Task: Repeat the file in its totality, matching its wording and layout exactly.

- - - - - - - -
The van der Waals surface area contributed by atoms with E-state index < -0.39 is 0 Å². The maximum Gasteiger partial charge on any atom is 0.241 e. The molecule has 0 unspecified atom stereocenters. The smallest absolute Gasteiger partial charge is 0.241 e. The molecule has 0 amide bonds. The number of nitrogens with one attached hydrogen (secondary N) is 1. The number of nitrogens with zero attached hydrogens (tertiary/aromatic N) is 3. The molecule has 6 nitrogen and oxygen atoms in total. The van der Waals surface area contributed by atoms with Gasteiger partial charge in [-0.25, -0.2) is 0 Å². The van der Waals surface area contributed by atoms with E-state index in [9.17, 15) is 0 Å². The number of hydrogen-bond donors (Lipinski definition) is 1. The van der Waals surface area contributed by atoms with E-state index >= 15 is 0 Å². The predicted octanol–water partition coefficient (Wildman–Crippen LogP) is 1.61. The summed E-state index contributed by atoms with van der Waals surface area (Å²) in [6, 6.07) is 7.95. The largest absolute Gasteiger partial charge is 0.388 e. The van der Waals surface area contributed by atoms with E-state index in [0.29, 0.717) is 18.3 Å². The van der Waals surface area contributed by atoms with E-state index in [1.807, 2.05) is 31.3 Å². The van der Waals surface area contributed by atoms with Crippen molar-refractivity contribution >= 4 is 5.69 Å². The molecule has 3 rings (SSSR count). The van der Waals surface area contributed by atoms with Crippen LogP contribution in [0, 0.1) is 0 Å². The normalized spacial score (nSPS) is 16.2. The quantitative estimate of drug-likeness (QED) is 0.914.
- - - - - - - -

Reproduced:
The van der Waals surface area contributed by atoms with E-state index < -0.39 is 0 Å². The maximum Gasteiger partial charge on any atom is 0.241 e. The molecule has 0 unspecified atom stereocenters. The smallest absolute Gasteiger partial charge is 0.241 e. The molecule has 0 amide bonds. The number of nitrogens with one attached hydrogen (secondary N) is 1. The number of nitrogens with zero attached hydrogens (tertiary/aromatic N) is 3. The molecule has 6 nitrogen and oxygen atoms in total. The van der Waals surface area contributed by atoms with Gasteiger partial charge in [-0.25, -0.2) is 0 Å². The van der Waals surface area contributed by atoms with E-state index in [9.17, 15) is 0 Å². The number of hydrogen-bond donors (Lipinski definition) is 1. The van der Waals surface area contributed by atoms with E-state index >= 15 is 0 Å². The predicted octanol–water partition coefficient (Wildman–Crippen LogP) is 1.61. The summed E-state index contributed by atoms with van der Waals surface area (Å²) in [6, 6.07) is 7.95. The largest absolute Gasteiger partial charge is 0.388 e. The van der Waals surface area contributed by atoms with E-state index in [0.29, 0.717) is 18.3 Å². The van der Waals surface area contributed by atoms with E-state index in [1.807, 2.05) is 31.3 Å². The van der Waals surface area contributed by atoms with Crippen molar-refractivity contribution >= 4 is 5.69 Å². The molecule has 3 rings (SSSR count). The van der Waals surface area contributed by atoms with Crippen LogP contribution in [0, 0.1) is 0 Å². The normalized spacial score (nSPS) is 16.2. The quantitative estimate of drug-likeness (QED) is 0.914.